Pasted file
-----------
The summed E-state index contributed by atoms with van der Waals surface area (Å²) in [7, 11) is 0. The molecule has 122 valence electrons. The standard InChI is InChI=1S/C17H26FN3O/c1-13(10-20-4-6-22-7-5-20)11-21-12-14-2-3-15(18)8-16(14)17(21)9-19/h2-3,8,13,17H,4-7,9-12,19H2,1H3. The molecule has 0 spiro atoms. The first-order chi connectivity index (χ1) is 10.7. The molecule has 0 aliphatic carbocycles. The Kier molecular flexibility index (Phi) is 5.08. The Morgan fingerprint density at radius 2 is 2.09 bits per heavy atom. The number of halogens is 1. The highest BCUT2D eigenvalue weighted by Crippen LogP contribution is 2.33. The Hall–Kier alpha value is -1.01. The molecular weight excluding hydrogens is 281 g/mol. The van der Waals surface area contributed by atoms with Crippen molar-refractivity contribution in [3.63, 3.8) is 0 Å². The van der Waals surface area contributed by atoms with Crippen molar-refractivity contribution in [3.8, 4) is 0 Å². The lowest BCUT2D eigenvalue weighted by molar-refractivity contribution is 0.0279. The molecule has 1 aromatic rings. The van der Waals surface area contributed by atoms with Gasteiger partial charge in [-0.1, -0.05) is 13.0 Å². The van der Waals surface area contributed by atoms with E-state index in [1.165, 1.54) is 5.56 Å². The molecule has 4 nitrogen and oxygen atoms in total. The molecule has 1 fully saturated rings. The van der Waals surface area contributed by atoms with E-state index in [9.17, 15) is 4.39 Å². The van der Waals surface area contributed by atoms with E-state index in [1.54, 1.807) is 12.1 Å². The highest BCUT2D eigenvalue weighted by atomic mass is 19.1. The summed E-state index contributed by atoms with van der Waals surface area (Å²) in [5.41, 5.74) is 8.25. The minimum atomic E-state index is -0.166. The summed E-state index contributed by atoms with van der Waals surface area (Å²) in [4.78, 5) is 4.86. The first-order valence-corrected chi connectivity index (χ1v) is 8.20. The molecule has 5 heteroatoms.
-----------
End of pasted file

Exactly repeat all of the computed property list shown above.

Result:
The summed E-state index contributed by atoms with van der Waals surface area (Å²) in [7, 11) is 0. The molecule has 122 valence electrons. The standard InChI is InChI=1S/C17H26FN3O/c1-13(10-20-4-6-22-7-5-20)11-21-12-14-2-3-15(18)8-16(14)17(21)9-19/h2-3,8,13,17H,4-7,9-12,19H2,1H3. The molecule has 0 spiro atoms. The first-order chi connectivity index (χ1) is 10.7. The molecule has 0 aliphatic carbocycles. The Kier molecular flexibility index (Phi) is 5.08. The Morgan fingerprint density at radius 2 is 2.09 bits per heavy atom. The number of halogens is 1. The highest BCUT2D eigenvalue weighted by Crippen LogP contribution is 2.33. The Hall–Kier alpha value is -1.01. The molecular weight excluding hydrogens is 281 g/mol. The van der Waals surface area contributed by atoms with Crippen molar-refractivity contribution in [3.63, 3.8) is 0 Å². The van der Waals surface area contributed by atoms with Crippen molar-refractivity contribution in [3.8, 4) is 0 Å². The lowest BCUT2D eigenvalue weighted by molar-refractivity contribution is 0.0279. The molecule has 1 aromatic rings. The van der Waals surface area contributed by atoms with Gasteiger partial charge in [-0.1, -0.05) is 13.0 Å². The van der Waals surface area contributed by atoms with E-state index in [1.165, 1.54) is 5.56 Å². The molecule has 4 nitrogen and oxygen atoms in total. The molecule has 1 fully saturated rings. The van der Waals surface area contributed by atoms with E-state index in [9.17, 15) is 4.39 Å². The van der Waals surface area contributed by atoms with E-state index in [1.54, 1.807) is 12.1 Å². The highest BCUT2D eigenvalue weighted by atomic mass is 19.1. The summed E-state index contributed by atoms with van der Waals surface area (Å²) in [5.41, 5.74) is 8.25. The minimum atomic E-state index is -0.166. The summed E-state index contributed by atoms with van der Waals surface area (Å²) in [4.78, 5) is 4.86. The first-order valence-corrected chi connectivity index (χ1v) is 8.20. The molecule has 5 heteroatoms.